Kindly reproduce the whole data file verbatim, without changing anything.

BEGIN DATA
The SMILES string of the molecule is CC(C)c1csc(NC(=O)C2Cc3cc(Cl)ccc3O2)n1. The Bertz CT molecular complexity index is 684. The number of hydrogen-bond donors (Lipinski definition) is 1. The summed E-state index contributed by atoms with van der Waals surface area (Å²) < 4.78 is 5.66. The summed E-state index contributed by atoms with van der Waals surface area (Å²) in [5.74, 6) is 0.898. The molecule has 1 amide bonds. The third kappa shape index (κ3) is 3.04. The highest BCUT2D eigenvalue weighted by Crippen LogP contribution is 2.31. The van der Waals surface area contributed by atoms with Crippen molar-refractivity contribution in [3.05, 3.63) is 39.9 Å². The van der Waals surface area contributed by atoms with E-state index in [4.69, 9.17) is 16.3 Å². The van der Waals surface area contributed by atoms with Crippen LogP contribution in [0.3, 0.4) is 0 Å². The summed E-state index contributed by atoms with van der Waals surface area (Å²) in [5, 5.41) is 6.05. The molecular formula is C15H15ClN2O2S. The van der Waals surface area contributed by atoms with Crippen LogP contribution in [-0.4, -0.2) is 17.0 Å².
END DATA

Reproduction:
The SMILES string of the molecule is CC(C)c1csc(NC(=O)C2Cc3cc(Cl)ccc3O2)n1. The Bertz CT molecular complexity index is 684. The number of hydrogen-bond donors (Lipinski definition) is 1. The summed E-state index contributed by atoms with van der Waals surface area (Å²) < 4.78 is 5.66. The summed E-state index contributed by atoms with van der Waals surface area (Å²) in [5.74, 6) is 0.898. The molecule has 1 amide bonds. The third kappa shape index (κ3) is 3.04. The highest BCUT2D eigenvalue weighted by Crippen LogP contribution is 2.31. The van der Waals surface area contributed by atoms with Crippen molar-refractivity contribution in [3.05, 3.63) is 39.9 Å². The van der Waals surface area contributed by atoms with E-state index in [4.69, 9.17) is 16.3 Å². The van der Waals surface area contributed by atoms with Crippen LogP contribution in [0.3, 0.4) is 0 Å². The summed E-state index contributed by atoms with van der Waals surface area (Å²) in [5, 5.41) is 6.05. The molecular formula is C15H15ClN2O2S. The van der Waals surface area contributed by atoms with Crippen LogP contribution in [-0.4, -0.2) is 17.0 Å².